A few weeks ago, I observed a Wednesday evening program at a church nearby. Eleven exuberant, giggling students sat around the craft table, creating sheep out of popsicle sticks, cotton balls, and glue. As each child finished, the gluey sheep were laid in the center of the table to dry. The craft leader, a seasoned teacher, had several projects ready for the children so they could keep busy until worship time began.
One of the choices she provided was modeling clay. While other students migrated to the floor to play a game or read a book, one student chose the clay, and remained at the table. This boy had been quite vocal during the story and craft time, and appeared to be easily distracted…until he took the clay. His chubby hands quickly warmed up the clay; he purposely stretched and shaped it as it became pliable. Other students floated in and out of the room, laughing and chatting. This little guy never noticed their coming and going, so focused was he. I was mesmerized by his sudden passion for play-dough, and watched with great interest as he began molding a work of art.
About ten minutes passed, and the teacher said to the students, “It’s time to put your materials away. We’re going to worship in a few minutes.”
The little potter, never looking up from his creation, piped up. “I can’t stop. I’m making a mug for my mom.” Other students began clearing their materials. Undaunted by their transitioning, he spoke again as he rolled the clay into a cylinder. “I have to keep working. Can’t you see this cool glass? It’s for my mom.”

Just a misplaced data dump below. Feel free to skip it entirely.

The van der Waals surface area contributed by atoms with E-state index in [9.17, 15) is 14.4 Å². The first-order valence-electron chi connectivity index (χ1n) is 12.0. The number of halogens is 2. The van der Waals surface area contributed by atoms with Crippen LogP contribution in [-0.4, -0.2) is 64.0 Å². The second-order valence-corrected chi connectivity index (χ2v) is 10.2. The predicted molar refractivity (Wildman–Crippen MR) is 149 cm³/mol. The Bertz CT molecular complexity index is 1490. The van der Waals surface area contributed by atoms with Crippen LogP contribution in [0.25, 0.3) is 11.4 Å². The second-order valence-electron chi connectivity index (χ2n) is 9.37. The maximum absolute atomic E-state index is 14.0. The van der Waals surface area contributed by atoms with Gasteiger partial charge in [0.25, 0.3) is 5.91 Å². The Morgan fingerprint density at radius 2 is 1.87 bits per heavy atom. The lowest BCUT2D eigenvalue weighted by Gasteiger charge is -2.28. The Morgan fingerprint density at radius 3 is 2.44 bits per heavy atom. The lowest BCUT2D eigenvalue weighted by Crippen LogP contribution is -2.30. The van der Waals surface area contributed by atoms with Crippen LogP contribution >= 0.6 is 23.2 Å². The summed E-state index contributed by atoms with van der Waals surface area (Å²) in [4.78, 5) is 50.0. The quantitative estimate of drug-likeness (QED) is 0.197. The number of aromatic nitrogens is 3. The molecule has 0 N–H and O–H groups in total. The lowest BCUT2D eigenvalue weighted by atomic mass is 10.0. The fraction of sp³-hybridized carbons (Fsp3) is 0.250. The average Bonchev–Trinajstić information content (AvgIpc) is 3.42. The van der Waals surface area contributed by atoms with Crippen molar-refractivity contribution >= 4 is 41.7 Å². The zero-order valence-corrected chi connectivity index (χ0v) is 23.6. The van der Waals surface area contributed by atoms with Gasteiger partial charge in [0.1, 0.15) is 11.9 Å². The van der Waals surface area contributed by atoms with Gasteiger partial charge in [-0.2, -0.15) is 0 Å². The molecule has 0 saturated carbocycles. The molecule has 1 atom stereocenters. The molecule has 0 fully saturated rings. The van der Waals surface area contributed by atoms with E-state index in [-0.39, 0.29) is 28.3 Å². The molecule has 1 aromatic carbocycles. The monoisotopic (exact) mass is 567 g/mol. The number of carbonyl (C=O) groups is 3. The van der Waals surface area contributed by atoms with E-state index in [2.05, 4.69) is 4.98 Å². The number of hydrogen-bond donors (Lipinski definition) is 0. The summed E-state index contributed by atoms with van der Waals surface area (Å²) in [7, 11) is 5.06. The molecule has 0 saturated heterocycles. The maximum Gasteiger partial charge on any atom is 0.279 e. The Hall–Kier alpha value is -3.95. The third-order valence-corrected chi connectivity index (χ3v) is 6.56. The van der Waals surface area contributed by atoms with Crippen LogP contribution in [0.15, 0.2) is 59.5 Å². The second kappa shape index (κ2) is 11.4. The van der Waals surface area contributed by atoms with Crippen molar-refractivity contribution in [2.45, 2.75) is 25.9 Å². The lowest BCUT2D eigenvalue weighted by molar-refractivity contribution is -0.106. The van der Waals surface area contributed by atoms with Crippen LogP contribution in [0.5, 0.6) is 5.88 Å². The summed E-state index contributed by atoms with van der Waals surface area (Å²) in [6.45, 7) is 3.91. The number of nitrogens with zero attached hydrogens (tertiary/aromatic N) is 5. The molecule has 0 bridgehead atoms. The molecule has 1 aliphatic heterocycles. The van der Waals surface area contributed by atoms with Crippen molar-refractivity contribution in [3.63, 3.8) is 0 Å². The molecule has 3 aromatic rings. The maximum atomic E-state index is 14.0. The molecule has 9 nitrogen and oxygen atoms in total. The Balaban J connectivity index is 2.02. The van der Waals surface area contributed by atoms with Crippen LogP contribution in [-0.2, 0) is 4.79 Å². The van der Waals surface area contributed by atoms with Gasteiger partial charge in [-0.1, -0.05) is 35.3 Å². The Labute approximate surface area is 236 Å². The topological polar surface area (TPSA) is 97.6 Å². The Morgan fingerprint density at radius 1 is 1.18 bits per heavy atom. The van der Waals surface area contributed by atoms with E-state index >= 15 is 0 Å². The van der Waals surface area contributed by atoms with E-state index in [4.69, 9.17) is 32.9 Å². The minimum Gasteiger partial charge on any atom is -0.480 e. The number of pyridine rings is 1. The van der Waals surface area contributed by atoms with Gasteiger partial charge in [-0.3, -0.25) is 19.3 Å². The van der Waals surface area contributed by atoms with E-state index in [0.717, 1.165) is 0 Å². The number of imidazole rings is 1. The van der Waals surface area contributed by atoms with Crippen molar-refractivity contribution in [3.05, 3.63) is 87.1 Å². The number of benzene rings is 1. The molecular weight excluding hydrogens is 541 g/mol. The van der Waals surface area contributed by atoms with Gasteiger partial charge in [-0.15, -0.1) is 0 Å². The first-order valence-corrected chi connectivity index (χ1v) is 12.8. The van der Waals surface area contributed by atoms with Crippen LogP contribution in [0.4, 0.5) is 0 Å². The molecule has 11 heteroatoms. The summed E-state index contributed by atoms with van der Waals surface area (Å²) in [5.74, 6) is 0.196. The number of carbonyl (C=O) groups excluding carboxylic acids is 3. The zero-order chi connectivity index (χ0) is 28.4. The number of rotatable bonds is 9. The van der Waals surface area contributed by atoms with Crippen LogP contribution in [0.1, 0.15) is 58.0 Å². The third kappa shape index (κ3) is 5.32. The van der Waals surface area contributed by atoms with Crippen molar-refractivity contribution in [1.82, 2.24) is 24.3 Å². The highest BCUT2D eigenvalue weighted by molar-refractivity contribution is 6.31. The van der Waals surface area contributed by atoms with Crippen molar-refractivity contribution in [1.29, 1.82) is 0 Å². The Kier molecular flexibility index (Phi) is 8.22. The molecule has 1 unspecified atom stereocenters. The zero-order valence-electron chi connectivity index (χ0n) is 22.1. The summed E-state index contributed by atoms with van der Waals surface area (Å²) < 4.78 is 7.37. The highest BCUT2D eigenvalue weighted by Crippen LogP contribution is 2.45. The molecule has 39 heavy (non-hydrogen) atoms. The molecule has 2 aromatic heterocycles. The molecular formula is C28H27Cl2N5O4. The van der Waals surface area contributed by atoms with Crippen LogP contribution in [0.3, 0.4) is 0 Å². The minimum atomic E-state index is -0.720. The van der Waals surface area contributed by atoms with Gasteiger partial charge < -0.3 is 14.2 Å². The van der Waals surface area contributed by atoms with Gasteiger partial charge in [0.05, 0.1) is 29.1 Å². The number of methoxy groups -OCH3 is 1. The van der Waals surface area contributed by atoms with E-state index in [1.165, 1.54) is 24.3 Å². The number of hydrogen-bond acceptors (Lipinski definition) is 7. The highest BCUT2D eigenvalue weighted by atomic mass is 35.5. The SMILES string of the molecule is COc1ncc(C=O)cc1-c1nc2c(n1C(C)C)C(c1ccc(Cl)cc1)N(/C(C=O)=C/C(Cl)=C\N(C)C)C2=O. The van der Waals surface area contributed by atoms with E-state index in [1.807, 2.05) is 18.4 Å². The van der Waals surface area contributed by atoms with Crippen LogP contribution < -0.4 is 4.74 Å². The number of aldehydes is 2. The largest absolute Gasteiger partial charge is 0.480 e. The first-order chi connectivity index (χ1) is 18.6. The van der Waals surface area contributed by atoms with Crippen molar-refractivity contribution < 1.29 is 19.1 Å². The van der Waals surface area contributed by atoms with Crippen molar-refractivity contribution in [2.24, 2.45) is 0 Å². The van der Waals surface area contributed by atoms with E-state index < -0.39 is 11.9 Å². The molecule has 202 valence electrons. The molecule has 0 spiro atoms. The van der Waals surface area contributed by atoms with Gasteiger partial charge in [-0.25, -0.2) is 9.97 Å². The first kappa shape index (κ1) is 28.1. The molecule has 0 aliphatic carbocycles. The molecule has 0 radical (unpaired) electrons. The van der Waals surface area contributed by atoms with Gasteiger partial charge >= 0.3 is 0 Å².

This continued for about 10 minutes. I listened with interest as this little artist gave a running commentary, his hands feverishly molding and re-molding the clay:
“I’m making a bowl for my mom, and I need to finish it.”
“See this plate? It’s a present for mom.”
“Don’t you like this football I’m making? I’m going to give it to my mother.”
“My mom is really going to like this dove I sculpted.”
The teacher finally lured him away from the clay with the promise that he could continue his creation the following week (and reminding him that his vocal talents were urgently needed at worship time.) He carefully laid the wingless dove on the radiator, and gave it a pat and a smile as he left for worship.
I hope that I can be as focused and creative with my work as this young potter.
And, I hope I can be as moldable as that clay while God works on me.